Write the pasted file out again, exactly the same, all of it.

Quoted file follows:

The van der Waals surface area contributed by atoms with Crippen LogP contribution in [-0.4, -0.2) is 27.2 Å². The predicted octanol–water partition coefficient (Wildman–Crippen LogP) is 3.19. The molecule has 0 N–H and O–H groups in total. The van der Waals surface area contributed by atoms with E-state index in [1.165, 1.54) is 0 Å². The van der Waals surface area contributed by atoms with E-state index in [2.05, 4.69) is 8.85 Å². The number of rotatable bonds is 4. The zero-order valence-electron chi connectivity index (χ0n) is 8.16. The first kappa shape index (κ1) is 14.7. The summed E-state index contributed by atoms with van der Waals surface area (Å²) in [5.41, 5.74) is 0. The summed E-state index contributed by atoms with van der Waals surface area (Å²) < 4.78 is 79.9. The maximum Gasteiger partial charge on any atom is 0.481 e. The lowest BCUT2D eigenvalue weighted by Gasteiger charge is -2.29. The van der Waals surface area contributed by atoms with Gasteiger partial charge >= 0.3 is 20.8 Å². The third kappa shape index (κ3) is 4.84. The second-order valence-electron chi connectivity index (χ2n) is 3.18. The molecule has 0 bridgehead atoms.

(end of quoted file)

The van der Waals surface area contributed by atoms with Crippen LogP contribution in [-0.4, -0.2) is 27.2 Å². The predicted octanol–water partition coefficient (Wildman–Crippen LogP) is 3.19. The molecule has 0 N–H and O–H groups in total. The van der Waals surface area contributed by atoms with E-state index in [1.165, 1.54) is 0 Å². The van der Waals surface area contributed by atoms with E-state index in [2.05, 4.69) is 8.85 Å². The number of rotatable bonds is 4. The zero-order valence-electron chi connectivity index (χ0n) is 8.16. The first kappa shape index (κ1) is 14.7. The summed E-state index contributed by atoms with van der Waals surface area (Å²) in [5.41, 5.74) is 0. The summed E-state index contributed by atoms with van der Waals surface area (Å²) < 4.78 is 79.9. The maximum Gasteiger partial charge on any atom is 0.481 e. The lowest BCUT2D eigenvalue weighted by Gasteiger charge is -2.29. The van der Waals surface area contributed by atoms with Gasteiger partial charge >= 0.3 is 20.8 Å². The third kappa shape index (κ3) is 4.84. The second-order valence-electron chi connectivity index (χ2n) is 3.18. The molecule has 0 bridgehead atoms.